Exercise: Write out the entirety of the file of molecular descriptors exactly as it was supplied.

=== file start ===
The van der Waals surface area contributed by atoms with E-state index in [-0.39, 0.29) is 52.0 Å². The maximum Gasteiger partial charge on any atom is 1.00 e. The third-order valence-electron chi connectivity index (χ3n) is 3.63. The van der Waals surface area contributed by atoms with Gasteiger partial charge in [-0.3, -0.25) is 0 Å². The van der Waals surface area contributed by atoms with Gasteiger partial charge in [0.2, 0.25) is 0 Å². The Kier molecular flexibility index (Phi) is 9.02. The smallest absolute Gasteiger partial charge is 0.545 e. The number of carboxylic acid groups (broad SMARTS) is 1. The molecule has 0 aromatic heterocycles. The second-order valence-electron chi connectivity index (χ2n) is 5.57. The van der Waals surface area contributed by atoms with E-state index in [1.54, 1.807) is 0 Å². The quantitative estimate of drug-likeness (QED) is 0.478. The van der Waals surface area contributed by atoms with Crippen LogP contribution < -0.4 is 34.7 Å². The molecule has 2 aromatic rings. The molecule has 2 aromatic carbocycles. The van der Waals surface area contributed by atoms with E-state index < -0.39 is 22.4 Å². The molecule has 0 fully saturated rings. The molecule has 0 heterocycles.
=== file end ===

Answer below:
The van der Waals surface area contributed by atoms with E-state index in [-0.39, 0.29) is 52.0 Å². The maximum Gasteiger partial charge on any atom is 1.00 e. The third-order valence-electron chi connectivity index (χ3n) is 3.63. The van der Waals surface area contributed by atoms with Gasteiger partial charge in [-0.3, -0.25) is 0 Å². The van der Waals surface area contributed by atoms with Gasteiger partial charge in [0.2, 0.25) is 0 Å². The Kier molecular flexibility index (Phi) is 9.02. The smallest absolute Gasteiger partial charge is 0.545 e. The number of carboxylic acid groups (broad SMARTS) is 1. The molecule has 0 aromatic heterocycles. The second-order valence-electron chi connectivity index (χ2n) is 5.57. The van der Waals surface area contributed by atoms with E-state index in [1.54, 1.807) is 0 Å². The quantitative estimate of drug-likeness (QED) is 0.478. The van der Waals surface area contributed by atoms with Crippen LogP contribution < -0.4 is 34.7 Å². The molecule has 2 aromatic rings. The molecule has 2 aromatic carbocycles. The van der Waals surface area contributed by atoms with E-state index < -0.39 is 22.4 Å². The molecule has 0 fully saturated rings. The molecule has 0 heterocycles.